We have to create and express the product and emotional values that justify that special relationship, and those higher prices – not just through design, but across the whole communications mix. It is as simple – and as difficult – as that. In today’s marketing world, where many brands are represented by random bundles of often vague values and promises, it is hard to break through to a powerful statement of premium value. But getting it right brings enormous brand advantage, with real commercial benefits in terms of return on investment, profitability and – with long-term loyalty and repeat purchase – potential for savings on marketing support. Premium brands often sell themselves.
Nurofen, the analgesic, is a brand that enjoys this special relationship with the consumer. Although it is on one level no more than a branded Ibuprofen, it has a consumer base that “buys in” to Nurofen values time after time – and at a premium of 100 per cent above the standard BP Ibuprofen. Many people believe that it is more effective than its generic counterpart, thanks to the premium brand values – including its status as “first in to the market” – that it enjoys. That confidence is carried through to the packaging, where a strong and distinctive brand name and icon is supplemented by textural complexity (embossing and so on) and by the pre-emptive claim “A breakthrough in pain relief”. The leaflet – absent in the generic – reinforces the brand’s character as leader and definer of the sector. Nurofen is a brand with which consumers can have a strong and genuine relationship.
Two new, contrasting premium brands are Kilkenny and the unsuccessful premium lager Enigma, both from Guinness. Why has Enigma failed where Kilkenny has succeeded? Perhaps because Enigma has failed to construct the “special relationship” with the target consumer. With no true product values or graspable brand values, it failed to become part of the consumer’s life and repertoire; it failed in the “brand as expression of self” test. As a quintessential lager, it was unable to benefit from the rich, but utterly different, values of Guinness.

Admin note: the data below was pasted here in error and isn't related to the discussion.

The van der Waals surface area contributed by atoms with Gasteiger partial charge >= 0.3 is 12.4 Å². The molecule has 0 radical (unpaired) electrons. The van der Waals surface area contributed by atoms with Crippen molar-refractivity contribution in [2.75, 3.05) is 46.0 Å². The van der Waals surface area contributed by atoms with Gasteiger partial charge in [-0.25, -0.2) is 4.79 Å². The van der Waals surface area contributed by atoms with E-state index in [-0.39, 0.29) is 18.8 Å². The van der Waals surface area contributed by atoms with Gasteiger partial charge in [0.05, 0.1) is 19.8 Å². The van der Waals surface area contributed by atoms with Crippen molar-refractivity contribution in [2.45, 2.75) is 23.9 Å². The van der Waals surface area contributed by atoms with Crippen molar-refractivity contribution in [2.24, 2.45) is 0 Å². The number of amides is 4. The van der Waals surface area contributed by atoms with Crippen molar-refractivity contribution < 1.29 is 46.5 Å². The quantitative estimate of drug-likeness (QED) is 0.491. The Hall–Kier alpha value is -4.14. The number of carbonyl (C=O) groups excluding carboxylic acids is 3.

Kilkenny, on the other hand, has been imbued with a seemingly naturally-occurring set of Irish values which are both product-relevant (the colour, taste, experience) and which provide powerful emotive triggers (a return to an ideal world of simplicity and innocence) capable of building into a strong relationship with the consumer. And, of course, they feed from and back into the parent brand values.
The can designs seem to bear this out. While Kilkenny, with its Irish, Smithwick-like heritage intact, promises an authentic experience (“Brewed at Ireland’s Oldest Brewery”), the Enigma can looks like what it is – a designed lager in a designer can, with insufficient product cues for today’s premium packaged lagers market.
A redefinition of marketing terms is long overdue – and premiumness, being at the heart of virtually all brands’ commercial survival, should head the list. Words such as premium need to be unpicked to understand the special relationship between consumer and brand that lies at the heart of premium offers, to understand what marketers have to deliver – emotionally and materially – and define the actions that will lead to genuinely premium brands.